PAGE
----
Angola

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Other details and information about Angola Africa

Angola, officially the Republic of Angola, is a country in Southern Africa bordered by Namibia on the south, the Democratic Republic of the Congo on the north, and Zambia on the east; its west coast is on the Atlantic Ocean with Luanda as its capital city. The exclave province of Cabinda has borders with the Republic of the Congo and the Democratic Republic of the Congo.

Angola is a member state of the African Union, the Community of Portuguese Language Countries, the Latin Union and the Southern African Development Community.

Angola Flag


Angola Country Information:

Capital (and largest city) Luanda 8°50′S 13°20′E
Official languages Portuguese
Recognised national languages

Kikongo
Chokwe
Umbundu
Kimbundu
Ganguela
Kwanyama

Ethnic groups (2000)

36% Ovimbundu
25% Ambundu
13% Bakongo
22% other African
2% Mestiço
1% Chinese
1% European

Demonym Angolan
Government Unitary presidential republic
– President José Eduardo dos Santos
– Vice President Manuel Vicente
Legislature National Assembly
Independence
– from Portugal 11 November 1975
Area
– Total 1,246,700 km2 (23rd)
481,354 sq mi
– Water (%) negligible
Population
– 2009 estimate 18,498,000
– Density 14.8/km2 (199th)
38.4/sq mi
GDP (PPP) 2011 estimate
– Total $115.679 billion (64th)
– Per capita $5,894 (107th)
GDP (nominal) 2011 estimate
– Total $100.948 billion (61st)
– Per capita $5,144 (91st)
Gini (2000) 59 (high)
HDI (2011) Increase 0.486 (low) (148th)
Currency Kwanza (AOA)
Time zone WAT (UTC+1)
– Summer (DST) not observed (UTC+1)
Drives on the right
Calling code +244
ISO 3166 code AO
Internet TLD .ao

More About Angola

Angola, officially the Republic of Angola is a country in Southern Africa bordered by Namibia on the south, the Democratic Republic of the Congo on the north, and Zambia on the east; its west coast is on the Atlantic Ocean and Luanda is its capital city. The exclave province of Cabinda has borders with the Republic of the Congo and the Democratic Republic of the Congo.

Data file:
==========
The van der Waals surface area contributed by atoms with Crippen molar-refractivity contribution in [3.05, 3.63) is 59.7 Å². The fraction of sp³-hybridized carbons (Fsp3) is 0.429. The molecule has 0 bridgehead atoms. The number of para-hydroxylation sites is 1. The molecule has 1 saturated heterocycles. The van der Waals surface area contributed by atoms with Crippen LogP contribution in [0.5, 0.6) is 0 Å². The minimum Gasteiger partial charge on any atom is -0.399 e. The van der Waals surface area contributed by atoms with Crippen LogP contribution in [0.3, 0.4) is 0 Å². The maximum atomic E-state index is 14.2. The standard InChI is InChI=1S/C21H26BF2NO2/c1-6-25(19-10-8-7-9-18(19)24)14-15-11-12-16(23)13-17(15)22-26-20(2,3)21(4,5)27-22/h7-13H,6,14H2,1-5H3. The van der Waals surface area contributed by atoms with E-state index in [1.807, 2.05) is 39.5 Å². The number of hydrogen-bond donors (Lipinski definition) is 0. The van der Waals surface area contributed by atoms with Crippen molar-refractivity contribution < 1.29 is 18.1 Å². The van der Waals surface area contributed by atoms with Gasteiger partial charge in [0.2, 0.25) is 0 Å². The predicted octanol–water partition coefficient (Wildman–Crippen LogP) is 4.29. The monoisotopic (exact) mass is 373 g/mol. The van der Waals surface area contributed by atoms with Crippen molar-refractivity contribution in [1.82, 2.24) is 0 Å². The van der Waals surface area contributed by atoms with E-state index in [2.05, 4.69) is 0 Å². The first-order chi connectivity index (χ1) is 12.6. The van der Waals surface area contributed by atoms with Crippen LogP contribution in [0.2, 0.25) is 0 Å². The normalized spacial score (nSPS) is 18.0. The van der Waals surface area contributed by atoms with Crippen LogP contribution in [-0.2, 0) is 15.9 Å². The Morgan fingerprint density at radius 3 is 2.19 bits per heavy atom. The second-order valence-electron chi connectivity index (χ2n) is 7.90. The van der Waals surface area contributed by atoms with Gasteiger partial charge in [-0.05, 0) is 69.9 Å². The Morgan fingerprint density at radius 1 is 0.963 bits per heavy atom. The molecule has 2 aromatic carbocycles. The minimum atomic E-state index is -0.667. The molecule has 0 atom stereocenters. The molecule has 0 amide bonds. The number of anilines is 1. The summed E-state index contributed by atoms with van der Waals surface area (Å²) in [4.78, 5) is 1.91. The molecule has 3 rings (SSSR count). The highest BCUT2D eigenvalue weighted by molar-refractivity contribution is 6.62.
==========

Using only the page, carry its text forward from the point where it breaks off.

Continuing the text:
The Portuguese were present in some – mostly coastal – points of the territory of what is now Angola, from the 16th to the 19th century, interacting in diverse ways with the peoples who lived there. In the 19th century, they slowly and hesitantly began to establish themselves in the interior. Angola as a Portuguese colony encompassing the present territory was not established before the end of the 19th century, and “effective occupation”, as required by the Berlin Conference (1884) was achieved only by the 1920s after the Mbunda resistance and abduction of their King, Mwene Mbandu I Lyondthzi Kapova. Independence was achieved in 1975, after a protracted liberation war. After independence, Angola was the scene of an intense civil war from 1975 to 2002. Despite the civil war, areas such as Baixa de Cassanje continue a lineage of kings which have included the former King Kambamba Kulaxingo and current King Dianhenga Aspirante Mjinji Kulaxingo. The country has vast mineral and petroleum reserves, and its economy has on average grown at a double-digit pace since the 1990s, especially since the end of the civil war. In spite of this, standards of living remain low for the majority of the population, and life expectancy and infant mortality rates in Angola are among the worst in the world. Angola is considered to be economically disparate, with the majority of the nation’s wealth concentrated in a disproportionately small sector of the population.